‘Discrimination,’ says mother
By Austin Grabish
Sharon Machinski has one wish she’d like to see come true before her daughter finishes high school.
The Winnipeg mother wants a mobility vehicle to be purchased for students in wheelchairs at Sisler High School.
“I would love to see that van pull up at school I really would,” Machinski said.
Machinski says the absence of a handi-van is leaving students like her daughter Laura, 19, behind.
Machinski said her daughter, who lives with cerebral palsy, has been unable to attend a school work placement that provides social and pre-employment skills due to the absence of a mobility vehicle.
She asked the Winnipeg School Division’s board of trustees Monday night to consider putting $65,000 aside for a three-person mobility van that her daughter and other students at St. John’s High School could use.
Machinski said the division has mobility buses that transport students to and from school, but during the day they are unavailable so a special vehicle must be called, and the service is often unreliable.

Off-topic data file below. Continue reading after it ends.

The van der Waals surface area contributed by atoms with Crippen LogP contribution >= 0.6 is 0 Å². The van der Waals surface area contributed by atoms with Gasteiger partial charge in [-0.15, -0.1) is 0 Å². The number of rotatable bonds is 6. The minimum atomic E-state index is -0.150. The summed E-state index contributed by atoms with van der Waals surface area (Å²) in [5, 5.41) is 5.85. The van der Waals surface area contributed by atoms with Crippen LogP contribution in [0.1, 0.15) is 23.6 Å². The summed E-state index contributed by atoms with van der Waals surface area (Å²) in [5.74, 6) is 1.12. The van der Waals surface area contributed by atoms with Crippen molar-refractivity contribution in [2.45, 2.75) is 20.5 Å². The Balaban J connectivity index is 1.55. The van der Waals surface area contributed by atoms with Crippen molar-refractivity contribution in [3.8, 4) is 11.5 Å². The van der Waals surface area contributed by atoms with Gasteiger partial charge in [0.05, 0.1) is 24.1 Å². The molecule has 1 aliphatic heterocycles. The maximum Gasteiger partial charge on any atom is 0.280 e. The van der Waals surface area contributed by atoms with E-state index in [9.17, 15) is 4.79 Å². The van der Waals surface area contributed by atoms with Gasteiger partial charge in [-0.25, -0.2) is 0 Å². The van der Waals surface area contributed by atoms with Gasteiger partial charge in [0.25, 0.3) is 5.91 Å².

Trustee Dean Koshelanyk said he was ‘deeply concerned’ to hear students are missing programming off-campus that’s part of their curriculum.
“That’s absolutely ridiculous,” Koshelanyk said.
Machinski said she’s gotten used to seeing her daughter miss out on opportunities other students have, but that still angers her.
“I would call it discrimination,” she said.
Machinski said she sometimes picks Laura directly up from school, so she can attend her work placement, but then “I feel guilty because I know I’m leaving four other students behind.”
Trustee Chris Broughton asked Machinski if she’d support a pilot project addressing the issue, and Machinski nodded and said she absolutely would.
She told a reporter she’s hopeful the board will do something before her daughter ages out of the school system.
“They seem to be very supportive.”
But trustee Mike Babinsky warned board matters take time and a van may not be purchased before September.
“The wheels around here sometimes don’t move as quickly as we’d want them to,” he said.
The board has until March 15 to complete its 2016 / 2017 operating budget.
The $396.5-million budget is calling for a five per cent tax increase from property owners, which is equivalent to roughly $62 for a home valued at $203,900.